Notice that I first ask you to read the “epilogue” at the end of the novel? There’s a reason for it. If you haven’t yet, please read “Historical Notes on The Handmaid’s Tale,” pp. 299-311, at the end of The Handmaid’s Tale.
To be honest, I find this portion of the novel to be the most chilling and viciously scary part of the novel, because it positions us, the reader, as historians attending an academic conference in 2195 (that’s the year), listening to an academic discussion of the history of Gilead and the writer of The Handmaid’s Tale. These are similar to academic conferences on, say, the history of the Nazi Socialist Government of Germany pre- World War II or the Post Việt Nam War era discussions of the My Lai massacre. Atwood pushes us to question ways in which we apologize for the past and treat history as if it’s something we should observe without emotional attachment. She’s asking us to question the nature of academic inquiry and writing . . .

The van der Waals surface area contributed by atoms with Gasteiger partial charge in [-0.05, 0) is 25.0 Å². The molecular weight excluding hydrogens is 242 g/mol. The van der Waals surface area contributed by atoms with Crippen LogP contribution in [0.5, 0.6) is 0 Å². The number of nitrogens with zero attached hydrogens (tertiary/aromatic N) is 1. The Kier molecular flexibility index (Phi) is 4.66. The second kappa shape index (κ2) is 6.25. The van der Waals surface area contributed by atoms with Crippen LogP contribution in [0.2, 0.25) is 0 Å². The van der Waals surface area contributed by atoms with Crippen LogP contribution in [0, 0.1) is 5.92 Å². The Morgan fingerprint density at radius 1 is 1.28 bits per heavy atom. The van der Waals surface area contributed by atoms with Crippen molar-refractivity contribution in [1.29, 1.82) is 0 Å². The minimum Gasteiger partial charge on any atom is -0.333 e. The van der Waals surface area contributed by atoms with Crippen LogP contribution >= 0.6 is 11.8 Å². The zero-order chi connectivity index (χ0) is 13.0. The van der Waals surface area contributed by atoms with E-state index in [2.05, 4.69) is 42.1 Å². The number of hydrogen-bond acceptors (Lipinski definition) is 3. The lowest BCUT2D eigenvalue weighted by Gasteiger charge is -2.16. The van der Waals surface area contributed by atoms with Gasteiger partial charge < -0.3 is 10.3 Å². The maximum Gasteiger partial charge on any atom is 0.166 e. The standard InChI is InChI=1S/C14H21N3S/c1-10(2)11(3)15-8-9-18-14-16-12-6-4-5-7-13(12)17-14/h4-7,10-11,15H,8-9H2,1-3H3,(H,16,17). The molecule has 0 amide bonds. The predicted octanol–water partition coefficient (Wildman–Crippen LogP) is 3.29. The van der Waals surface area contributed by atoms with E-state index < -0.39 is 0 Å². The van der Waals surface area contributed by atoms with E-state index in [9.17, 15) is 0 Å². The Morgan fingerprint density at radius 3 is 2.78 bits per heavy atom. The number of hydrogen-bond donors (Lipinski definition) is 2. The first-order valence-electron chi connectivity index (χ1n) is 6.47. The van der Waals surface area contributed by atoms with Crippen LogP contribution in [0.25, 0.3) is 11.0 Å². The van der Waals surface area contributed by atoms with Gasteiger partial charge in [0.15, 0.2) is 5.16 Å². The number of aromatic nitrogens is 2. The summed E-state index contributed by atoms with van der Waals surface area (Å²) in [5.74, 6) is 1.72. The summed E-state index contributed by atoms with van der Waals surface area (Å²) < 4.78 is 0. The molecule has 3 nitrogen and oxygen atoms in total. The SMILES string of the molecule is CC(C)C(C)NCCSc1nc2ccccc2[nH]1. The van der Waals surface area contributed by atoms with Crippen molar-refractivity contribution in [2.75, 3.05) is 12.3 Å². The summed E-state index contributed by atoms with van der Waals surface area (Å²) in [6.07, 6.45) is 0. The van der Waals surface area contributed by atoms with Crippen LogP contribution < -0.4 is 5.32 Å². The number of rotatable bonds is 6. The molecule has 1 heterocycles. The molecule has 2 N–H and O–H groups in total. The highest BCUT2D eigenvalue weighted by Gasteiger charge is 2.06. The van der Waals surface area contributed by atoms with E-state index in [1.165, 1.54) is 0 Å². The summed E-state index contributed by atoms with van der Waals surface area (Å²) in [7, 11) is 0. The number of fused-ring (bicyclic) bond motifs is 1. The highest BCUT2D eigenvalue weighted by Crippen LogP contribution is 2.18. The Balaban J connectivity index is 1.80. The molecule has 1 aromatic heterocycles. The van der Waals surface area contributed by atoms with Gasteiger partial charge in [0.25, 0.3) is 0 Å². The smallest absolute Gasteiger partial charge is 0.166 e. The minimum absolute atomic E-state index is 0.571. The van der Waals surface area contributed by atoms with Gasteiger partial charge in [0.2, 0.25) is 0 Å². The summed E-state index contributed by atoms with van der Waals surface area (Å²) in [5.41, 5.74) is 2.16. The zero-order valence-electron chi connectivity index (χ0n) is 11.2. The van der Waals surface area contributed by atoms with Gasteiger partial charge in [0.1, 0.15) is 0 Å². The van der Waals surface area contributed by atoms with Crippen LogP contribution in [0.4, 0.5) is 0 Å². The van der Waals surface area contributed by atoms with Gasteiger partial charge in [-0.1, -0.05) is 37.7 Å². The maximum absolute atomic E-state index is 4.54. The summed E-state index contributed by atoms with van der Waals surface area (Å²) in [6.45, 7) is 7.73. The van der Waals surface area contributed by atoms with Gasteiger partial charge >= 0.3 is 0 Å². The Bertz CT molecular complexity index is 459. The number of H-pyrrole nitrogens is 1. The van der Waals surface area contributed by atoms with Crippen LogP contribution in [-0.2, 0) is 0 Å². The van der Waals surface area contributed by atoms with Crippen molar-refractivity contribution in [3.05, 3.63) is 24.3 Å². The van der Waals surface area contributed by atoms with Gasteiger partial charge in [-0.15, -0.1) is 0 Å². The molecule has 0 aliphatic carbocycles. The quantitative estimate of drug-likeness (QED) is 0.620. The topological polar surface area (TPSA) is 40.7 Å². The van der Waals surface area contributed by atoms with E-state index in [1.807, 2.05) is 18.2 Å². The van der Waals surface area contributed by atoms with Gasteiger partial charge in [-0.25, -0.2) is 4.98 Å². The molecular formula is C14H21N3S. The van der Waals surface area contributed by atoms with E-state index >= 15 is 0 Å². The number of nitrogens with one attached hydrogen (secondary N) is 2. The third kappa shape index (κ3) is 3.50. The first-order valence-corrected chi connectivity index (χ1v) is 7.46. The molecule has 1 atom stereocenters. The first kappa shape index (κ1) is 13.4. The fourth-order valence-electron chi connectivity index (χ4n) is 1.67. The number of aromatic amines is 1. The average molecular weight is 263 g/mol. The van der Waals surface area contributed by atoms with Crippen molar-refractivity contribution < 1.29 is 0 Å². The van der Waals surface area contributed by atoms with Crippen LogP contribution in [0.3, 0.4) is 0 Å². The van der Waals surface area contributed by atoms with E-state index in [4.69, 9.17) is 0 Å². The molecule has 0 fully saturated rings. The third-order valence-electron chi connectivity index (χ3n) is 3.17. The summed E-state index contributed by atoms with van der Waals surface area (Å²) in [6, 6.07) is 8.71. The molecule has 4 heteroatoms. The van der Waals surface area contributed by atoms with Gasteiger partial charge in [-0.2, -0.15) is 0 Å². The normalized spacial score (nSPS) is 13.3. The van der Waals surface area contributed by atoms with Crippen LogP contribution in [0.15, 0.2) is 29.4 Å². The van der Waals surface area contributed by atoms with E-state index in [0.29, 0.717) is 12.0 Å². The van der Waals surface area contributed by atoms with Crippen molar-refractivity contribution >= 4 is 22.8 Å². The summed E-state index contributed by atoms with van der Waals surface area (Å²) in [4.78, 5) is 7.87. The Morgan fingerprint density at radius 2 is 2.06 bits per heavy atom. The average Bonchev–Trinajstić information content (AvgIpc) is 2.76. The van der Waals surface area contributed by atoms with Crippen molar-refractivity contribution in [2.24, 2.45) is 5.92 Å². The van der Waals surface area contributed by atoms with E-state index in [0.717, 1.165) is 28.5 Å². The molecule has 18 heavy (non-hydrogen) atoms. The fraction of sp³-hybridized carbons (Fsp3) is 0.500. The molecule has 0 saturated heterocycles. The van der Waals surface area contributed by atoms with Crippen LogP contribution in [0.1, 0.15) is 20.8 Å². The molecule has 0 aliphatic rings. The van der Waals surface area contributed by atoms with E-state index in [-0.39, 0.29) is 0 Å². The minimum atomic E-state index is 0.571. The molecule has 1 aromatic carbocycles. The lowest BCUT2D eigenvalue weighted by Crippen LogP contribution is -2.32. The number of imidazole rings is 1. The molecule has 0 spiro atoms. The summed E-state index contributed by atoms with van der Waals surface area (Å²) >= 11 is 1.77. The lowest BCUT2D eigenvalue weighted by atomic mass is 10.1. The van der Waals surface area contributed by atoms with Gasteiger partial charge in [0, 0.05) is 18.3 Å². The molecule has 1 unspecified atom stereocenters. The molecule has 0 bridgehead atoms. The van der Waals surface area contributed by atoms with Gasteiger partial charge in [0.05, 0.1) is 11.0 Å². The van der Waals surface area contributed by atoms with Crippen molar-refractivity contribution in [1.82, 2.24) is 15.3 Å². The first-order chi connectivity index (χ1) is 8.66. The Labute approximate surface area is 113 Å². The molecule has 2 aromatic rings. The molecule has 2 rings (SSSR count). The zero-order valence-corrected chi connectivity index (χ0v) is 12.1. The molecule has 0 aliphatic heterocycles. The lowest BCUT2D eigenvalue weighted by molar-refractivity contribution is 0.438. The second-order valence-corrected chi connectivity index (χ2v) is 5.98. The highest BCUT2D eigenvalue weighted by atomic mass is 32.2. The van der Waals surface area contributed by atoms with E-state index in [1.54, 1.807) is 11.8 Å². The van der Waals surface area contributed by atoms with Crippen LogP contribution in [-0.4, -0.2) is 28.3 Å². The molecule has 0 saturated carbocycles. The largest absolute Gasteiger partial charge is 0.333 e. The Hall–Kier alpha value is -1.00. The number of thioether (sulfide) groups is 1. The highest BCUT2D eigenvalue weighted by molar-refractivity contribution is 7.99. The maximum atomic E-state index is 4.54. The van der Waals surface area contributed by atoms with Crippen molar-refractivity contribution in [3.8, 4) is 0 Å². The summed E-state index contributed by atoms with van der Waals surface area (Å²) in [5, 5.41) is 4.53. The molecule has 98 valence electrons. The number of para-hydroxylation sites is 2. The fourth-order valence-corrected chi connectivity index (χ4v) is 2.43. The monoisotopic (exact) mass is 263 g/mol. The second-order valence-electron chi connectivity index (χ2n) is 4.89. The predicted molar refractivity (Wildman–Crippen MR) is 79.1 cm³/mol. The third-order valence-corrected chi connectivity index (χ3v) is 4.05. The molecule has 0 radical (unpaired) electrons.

For this Discussion Post
Explain your understanding of the assigned section of The Handmaid’s Tale, “Historical Notes on The Handmaid’s Tale,” and why Atwood positions this chapter at the end of the text rather than at the beginning. Having read this section first, what perspectives do you bring to your reading of the rest of The Handmaid’s Tale.
Next, discuss the contrasting formation of ofFred’s identity that we gain from “Historical Notes on The Handmaid’s Tale,” and from the first 75 pages of The Handmaid’s Tale. Some questions to think about:
1. Why is ofFred’s name, ofFred? What is ofFred’s real name? How do you know?
2. In what ways is a name tied to our identity? Can that be removed?
3. Offred experiences a revolution, a complete change of government that’s completely outside of her control. Who has the control? How are women, like Offred, treated in Gilead? What freedoms/rights do they have?
To support your answers, make sure to provide evidence, meaning quotes, that demonstrate where in the text you’re seeing all of this occur.
Initial posts should be 250-300 words.